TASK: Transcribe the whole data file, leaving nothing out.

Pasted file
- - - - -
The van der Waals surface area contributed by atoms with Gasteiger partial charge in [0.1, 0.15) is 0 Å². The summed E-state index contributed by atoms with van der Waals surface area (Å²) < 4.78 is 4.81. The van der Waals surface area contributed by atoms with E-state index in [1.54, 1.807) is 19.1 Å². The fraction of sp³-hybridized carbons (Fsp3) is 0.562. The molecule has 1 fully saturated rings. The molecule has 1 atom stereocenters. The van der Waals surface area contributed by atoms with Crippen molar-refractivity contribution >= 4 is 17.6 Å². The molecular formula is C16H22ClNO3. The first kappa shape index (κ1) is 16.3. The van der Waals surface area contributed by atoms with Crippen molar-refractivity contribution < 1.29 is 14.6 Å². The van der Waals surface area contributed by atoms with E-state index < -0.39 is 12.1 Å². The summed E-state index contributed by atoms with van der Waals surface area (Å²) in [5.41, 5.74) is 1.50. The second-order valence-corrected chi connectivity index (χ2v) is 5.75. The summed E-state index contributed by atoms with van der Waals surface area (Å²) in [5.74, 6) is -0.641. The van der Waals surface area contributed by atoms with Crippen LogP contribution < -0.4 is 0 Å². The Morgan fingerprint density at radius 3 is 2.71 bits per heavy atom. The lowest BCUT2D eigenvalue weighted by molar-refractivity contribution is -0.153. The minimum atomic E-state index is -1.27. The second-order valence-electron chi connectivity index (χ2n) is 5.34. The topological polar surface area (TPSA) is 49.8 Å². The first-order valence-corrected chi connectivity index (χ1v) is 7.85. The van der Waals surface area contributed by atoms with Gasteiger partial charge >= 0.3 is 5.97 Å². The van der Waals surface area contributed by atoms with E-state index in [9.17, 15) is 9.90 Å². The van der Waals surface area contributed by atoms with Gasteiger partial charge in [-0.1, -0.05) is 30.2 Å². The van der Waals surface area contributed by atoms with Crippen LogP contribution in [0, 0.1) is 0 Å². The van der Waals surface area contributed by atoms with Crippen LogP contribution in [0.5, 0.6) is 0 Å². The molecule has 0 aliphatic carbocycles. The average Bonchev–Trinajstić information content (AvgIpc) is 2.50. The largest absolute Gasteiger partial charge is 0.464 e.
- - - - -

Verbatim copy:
The van der Waals surface area contributed by atoms with Gasteiger partial charge in [0.1, 0.15) is 0 Å². The summed E-state index contributed by atoms with van der Waals surface area (Å²) < 4.78 is 4.81. The van der Waals surface area contributed by atoms with E-state index in [1.54, 1.807) is 19.1 Å². The fraction of sp³-hybridized carbons (Fsp3) is 0.562. The molecule has 1 fully saturated rings. The molecule has 1 atom stereocenters. The van der Waals surface area contributed by atoms with Crippen molar-refractivity contribution >= 4 is 17.6 Å². The molecular formula is C16H22ClNO3. The first kappa shape index (κ1) is 16.3. The van der Waals surface area contributed by atoms with Crippen molar-refractivity contribution < 1.29 is 14.6 Å². The van der Waals surface area contributed by atoms with E-state index < -0.39 is 12.1 Å². The summed E-state index contributed by atoms with van der Waals surface area (Å²) in [5.41, 5.74) is 1.50. The second-order valence-corrected chi connectivity index (χ2v) is 5.75. The summed E-state index contributed by atoms with van der Waals surface area (Å²) in [5.74, 6) is -0.641. The van der Waals surface area contributed by atoms with Crippen LogP contribution < -0.4 is 0 Å². The Morgan fingerprint density at radius 3 is 2.71 bits per heavy atom. The lowest BCUT2D eigenvalue weighted by molar-refractivity contribution is -0.153. The minimum atomic E-state index is -1.27. The second-order valence-electron chi connectivity index (χ2n) is 5.34. The topological polar surface area (TPSA) is 49.8 Å². The first-order valence-corrected chi connectivity index (χ1v) is 7.85. The van der Waals surface area contributed by atoms with Gasteiger partial charge >= 0.3 is 5.97 Å². The van der Waals surface area contributed by atoms with E-state index in [9.17, 15) is 9.90 Å². The van der Waals surface area contributed by atoms with Gasteiger partial charge in [-0.1, -0.05) is 30.2 Å². The van der Waals surface area contributed by atoms with Crippen LogP contribution in [0, 0.1) is 0 Å². The van der Waals surface area contributed by atoms with Crippen LogP contribution in [0.5, 0.6) is 0 Å². The molecule has 0 aliphatic carbocycles. The average Bonchev–Trinajstić information content (AvgIpc) is 2.50. The largest absolute Gasteiger partial charge is 0.464 e.